Monday, April 28, 2014

April Update

Since my last post a lot has happened, I've been back to Mesa for Easter weekend, I've added some plants to my collection in Lisle, and I've been out taking in the sights offered in the surrounding forest preserves. Let's start with my trip back to Dove Manor, where despite my absence and some benevolent neglect, all of the plants survived.  After spending the day after Easter working on the yard, mowing, weeding and watering, I made sure that both my wife and son understood what needed to be done in terms of watering and what was to be left exactly as it was.  I also trimmed the grapevines and tied them up to new wire supports that I strung between the poles.  The wire replaced the twine that I used last year, as it had rotted away in the sun.  The lemon tree is loaded with fruit and still blooming away; the grapes are loaded with new bunches, the Anna and Ein Shemer apples have fruit, there are even a couple of nectarines and peaches and the Boysenberries look like they'll produce the first crop this year.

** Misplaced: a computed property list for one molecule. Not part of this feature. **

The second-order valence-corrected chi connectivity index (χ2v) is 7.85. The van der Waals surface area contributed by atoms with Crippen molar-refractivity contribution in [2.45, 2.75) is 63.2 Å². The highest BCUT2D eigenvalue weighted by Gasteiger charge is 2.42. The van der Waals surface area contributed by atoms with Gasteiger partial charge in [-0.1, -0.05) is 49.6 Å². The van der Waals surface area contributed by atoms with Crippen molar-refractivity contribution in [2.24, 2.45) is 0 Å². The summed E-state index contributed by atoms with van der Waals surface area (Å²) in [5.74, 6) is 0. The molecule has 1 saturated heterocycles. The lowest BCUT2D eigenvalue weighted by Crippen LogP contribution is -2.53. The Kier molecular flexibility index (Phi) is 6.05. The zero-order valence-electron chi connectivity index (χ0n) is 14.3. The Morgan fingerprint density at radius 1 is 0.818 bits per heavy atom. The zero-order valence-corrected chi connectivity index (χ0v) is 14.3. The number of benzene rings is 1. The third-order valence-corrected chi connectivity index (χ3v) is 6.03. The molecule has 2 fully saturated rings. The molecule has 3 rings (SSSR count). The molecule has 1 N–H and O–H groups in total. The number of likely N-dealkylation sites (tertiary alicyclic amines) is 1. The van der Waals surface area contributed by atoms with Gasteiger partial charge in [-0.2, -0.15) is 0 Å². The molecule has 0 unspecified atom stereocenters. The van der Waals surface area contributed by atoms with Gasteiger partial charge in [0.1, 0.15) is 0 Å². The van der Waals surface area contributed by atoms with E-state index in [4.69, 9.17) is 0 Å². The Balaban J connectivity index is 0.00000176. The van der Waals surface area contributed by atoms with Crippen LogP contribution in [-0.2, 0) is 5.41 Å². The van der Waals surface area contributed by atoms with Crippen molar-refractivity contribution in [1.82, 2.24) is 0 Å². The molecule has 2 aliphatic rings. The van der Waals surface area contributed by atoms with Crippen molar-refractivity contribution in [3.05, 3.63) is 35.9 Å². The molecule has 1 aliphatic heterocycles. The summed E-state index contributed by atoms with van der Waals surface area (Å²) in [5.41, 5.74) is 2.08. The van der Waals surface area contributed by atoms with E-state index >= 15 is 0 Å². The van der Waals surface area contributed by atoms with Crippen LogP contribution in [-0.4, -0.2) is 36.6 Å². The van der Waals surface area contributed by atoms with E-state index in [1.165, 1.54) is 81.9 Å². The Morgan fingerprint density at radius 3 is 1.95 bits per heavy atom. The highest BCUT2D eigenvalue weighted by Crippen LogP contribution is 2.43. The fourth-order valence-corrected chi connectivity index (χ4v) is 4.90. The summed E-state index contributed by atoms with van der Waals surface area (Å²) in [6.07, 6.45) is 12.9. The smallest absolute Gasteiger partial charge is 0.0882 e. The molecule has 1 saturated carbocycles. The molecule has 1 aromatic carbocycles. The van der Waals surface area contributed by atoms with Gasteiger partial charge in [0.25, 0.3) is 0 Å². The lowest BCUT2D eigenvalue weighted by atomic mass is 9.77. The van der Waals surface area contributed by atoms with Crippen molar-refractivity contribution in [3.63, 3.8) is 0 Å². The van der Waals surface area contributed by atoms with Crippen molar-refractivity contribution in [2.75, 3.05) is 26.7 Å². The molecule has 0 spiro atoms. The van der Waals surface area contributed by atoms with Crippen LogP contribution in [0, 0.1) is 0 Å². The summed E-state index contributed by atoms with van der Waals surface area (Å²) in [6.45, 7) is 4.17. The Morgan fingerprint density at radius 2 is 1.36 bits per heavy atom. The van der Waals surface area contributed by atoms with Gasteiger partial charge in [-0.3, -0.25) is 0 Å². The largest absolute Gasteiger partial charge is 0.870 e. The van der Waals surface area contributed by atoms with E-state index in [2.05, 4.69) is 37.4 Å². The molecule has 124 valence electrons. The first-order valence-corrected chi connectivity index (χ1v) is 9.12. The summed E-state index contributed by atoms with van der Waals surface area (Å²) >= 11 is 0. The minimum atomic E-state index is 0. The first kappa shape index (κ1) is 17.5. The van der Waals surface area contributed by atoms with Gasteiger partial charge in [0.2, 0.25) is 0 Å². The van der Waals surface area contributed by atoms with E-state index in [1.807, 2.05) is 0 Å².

Eureka lemons already the size of supermarket lemons, with 8-9 months before they'll be ripe.

New Red Flame Seedless grapes on the vine

Anna apples

Babcock peaches

The first Boysenberry

The flowers that are blooming look great, but the irises and glads have failed to bloom yet and the Siberian Iris bloomed while I was gone.  

Climbing America is blooming profusely

Climbing Don Juan is also blooming well and also producing rose hips

Despite not getting enough water, the red double hollyhocks are in bloom

Both red and blue salvias are blooming profusely, as they are fairly drought tolerant

One of the plumerias has an inflorescence that should bloom soon

The birds have already been feasting on some of the sunflowers

The wild sunflower seeds I collected last year has produced spectacular results

Even some of the succulents have gotten into the act, with Haworthia cymbiformis and Euphorbia ferox blooming and Euphorbia obesa producing seed pods.

Haworthia cymbiformis inflorescence

Euphorbia ferox flowers

The mason bee condo has been an unparalleled success, with dozens of them filling the open "apartments" with pollen balls and eggs. I expect 25% of the available spaces will be filled by the end of the season.